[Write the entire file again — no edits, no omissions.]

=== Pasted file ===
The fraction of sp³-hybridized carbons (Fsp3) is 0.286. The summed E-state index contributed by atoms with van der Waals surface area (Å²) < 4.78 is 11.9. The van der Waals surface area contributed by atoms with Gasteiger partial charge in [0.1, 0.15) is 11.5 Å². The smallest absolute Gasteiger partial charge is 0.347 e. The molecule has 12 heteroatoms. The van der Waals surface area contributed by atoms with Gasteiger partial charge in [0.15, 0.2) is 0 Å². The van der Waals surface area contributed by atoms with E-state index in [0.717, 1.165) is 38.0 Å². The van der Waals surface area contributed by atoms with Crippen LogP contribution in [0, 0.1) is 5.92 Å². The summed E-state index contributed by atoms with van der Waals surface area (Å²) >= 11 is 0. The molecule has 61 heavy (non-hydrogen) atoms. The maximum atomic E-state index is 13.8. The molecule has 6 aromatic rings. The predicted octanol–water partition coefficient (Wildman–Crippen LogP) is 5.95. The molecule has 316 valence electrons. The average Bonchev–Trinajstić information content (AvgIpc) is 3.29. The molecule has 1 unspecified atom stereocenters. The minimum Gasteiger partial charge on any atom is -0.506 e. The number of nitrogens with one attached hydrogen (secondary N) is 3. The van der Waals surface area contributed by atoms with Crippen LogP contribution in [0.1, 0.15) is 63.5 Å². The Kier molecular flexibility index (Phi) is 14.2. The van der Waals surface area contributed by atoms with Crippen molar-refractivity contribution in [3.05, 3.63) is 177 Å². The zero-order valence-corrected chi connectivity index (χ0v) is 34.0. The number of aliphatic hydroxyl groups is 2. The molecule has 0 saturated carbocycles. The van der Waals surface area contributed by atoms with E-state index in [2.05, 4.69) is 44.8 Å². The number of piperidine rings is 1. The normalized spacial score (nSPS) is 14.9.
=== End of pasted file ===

The fraction of sp³-hybridized carbons (Fsp3) is 0.286. The summed E-state index contributed by atoms with van der Waals surface area (Å²) < 4.78 is 11.9. The van der Waals surface area contributed by atoms with Gasteiger partial charge in [0.1, 0.15) is 11.5 Å². The smallest absolute Gasteiger partial charge is 0.347 e. The molecule has 12 heteroatoms. The van der Waals surface area contributed by atoms with Gasteiger partial charge in [0.15, 0.2) is 0 Å². The van der Waals surface area contributed by atoms with E-state index in [0.717, 1.165) is 38.0 Å². The van der Waals surface area contributed by atoms with Crippen LogP contribution in [0, 0.1) is 5.92 Å². The summed E-state index contributed by atoms with van der Waals surface area (Å²) >= 11 is 0. The molecule has 61 heavy (non-hydrogen) atoms. The maximum atomic E-state index is 13.8. The molecule has 6 aromatic rings. The predicted octanol–water partition coefficient (Wildman–Crippen LogP) is 5.95. The molecule has 316 valence electrons. The average Bonchev–Trinajstić information content (AvgIpc) is 3.29. The molecule has 1 unspecified atom stereocenters. The minimum Gasteiger partial charge on any atom is -0.506 e. The number of nitrogens with one attached hydrogen (secondary N) is 3. The van der Waals surface area contributed by atoms with Crippen LogP contribution in [0.1, 0.15) is 63.5 Å². The Kier molecular flexibility index (Phi) is 14.2. The van der Waals surface area contributed by atoms with Crippen molar-refractivity contribution in [3.05, 3.63) is 177 Å². The zero-order valence-corrected chi connectivity index (χ0v) is 34.0. The number of aliphatic hydroxyl groups is 2. The molecule has 0 saturated carbocycles. The van der Waals surface area contributed by atoms with E-state index in [2.05, 4.69) is 44.8 Å². The number of piperidine rings is 1. The normalized spacial score (nSPS) is 14.9.